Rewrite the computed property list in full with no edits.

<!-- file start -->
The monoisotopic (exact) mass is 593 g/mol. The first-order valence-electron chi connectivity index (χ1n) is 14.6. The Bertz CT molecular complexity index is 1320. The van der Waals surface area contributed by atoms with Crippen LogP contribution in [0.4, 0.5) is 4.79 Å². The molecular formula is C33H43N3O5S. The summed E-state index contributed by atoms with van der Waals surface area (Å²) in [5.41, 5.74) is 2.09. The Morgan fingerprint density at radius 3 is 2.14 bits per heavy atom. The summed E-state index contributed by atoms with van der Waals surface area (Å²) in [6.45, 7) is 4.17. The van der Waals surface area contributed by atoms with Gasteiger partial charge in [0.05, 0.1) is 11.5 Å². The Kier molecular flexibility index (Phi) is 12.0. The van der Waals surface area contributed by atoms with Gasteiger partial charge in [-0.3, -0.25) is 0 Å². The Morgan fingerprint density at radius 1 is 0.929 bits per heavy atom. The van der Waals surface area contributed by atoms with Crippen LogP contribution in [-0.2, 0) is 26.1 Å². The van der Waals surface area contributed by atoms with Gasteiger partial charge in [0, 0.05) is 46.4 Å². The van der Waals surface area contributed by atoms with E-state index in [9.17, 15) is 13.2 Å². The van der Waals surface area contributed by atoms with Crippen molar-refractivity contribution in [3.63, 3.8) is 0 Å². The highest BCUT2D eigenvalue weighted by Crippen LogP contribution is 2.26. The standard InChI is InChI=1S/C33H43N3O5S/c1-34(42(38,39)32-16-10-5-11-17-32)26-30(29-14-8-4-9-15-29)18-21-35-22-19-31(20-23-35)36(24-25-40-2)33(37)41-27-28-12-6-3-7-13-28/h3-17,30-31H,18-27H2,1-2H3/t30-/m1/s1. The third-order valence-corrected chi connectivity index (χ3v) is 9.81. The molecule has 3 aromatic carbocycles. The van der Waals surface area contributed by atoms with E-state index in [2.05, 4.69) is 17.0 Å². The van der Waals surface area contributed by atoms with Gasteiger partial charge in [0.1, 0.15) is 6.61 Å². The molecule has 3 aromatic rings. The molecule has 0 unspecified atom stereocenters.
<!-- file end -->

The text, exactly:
The monoisotopic (exact) mass is 593 g/mol. The first-order valence-electron chi connectivity index (χ1n) is 14.6. The Bertz CT molecular complexity index is 1320. The van der Waals surface area contributed by atoms with Crippen LogP contribution in [0.4, 0.5) is 4.79 Å². The molecular formula is C33H43N3O5S. The summed E-state index contributed by atoms with van der Waals surface area (Å²) in [5.41, 5.74) is 2.09. The Morgan fingerprint density at radius 3 is 2.14 bits per heavy atom. The summed E-state index contributed by atoms with van der Waals surface area (Å²) in [6.45, 7) is 4.17. The van der Waals surface area contributed by atoms with Gasteiger partial charge in [0.05, 0.1) is 11.5 Å². The Kier molecular flexibility index (Phi) is 12.0. The van der Waals surface area contributed by atoms with Gasteiger partial charge in [-0.3, -0.25) is 0 Å². The Morgan fingerprint density at radius 1 is 0.929 bits per heavy atom. The van der Waals surface area contributed by atoms with Crippen LogP contribution in [-0.2, 0) is 26.1 Å². The van der Waals surface area contributed by atoms with Gasteiger partial charge in [0, 0.05) is 46.4 Å². The van der Waals surface area contributed by atoms with E-state index in [9.17, 15) is 13.2 Å². The van der Waals surface area contributed by atoms with Crippen molar-refractivity contribution in [3.63, 3.8) is 0 Å². The highest BCUT2D eigenvalue weighted by Crippen LogP contribution is 2.26. The standard InChI is InChI=1S/C33H43N3O5S/c1-34(42(38,39)32-16-10-5-11-17-32)26-30(29-14-8-4-9-15-29)18-21-35-22-19-31(20-23-35)36(24-25-40-2)33(37)41-27-28-12-6-3-7-13-28/h3-17,30-31H,18-27H2,1-2H3/t30-/m1/s1. The third-order valence-corrected chi connectivity index (χ3v) is 9.81. The molecule has 3 aromatic carbocycles. The van der Waals surface area contributed by atoms with E-state index in [2.05, 4.69) is 17.0 Å². The van der Waals surface area contributed by atoms with Gasteiger partial charge in [0.1, 0.15) is 6.61 Å². The molecule has 3 aromatic rings. The molecule has 0 unspecified atom stereocenters.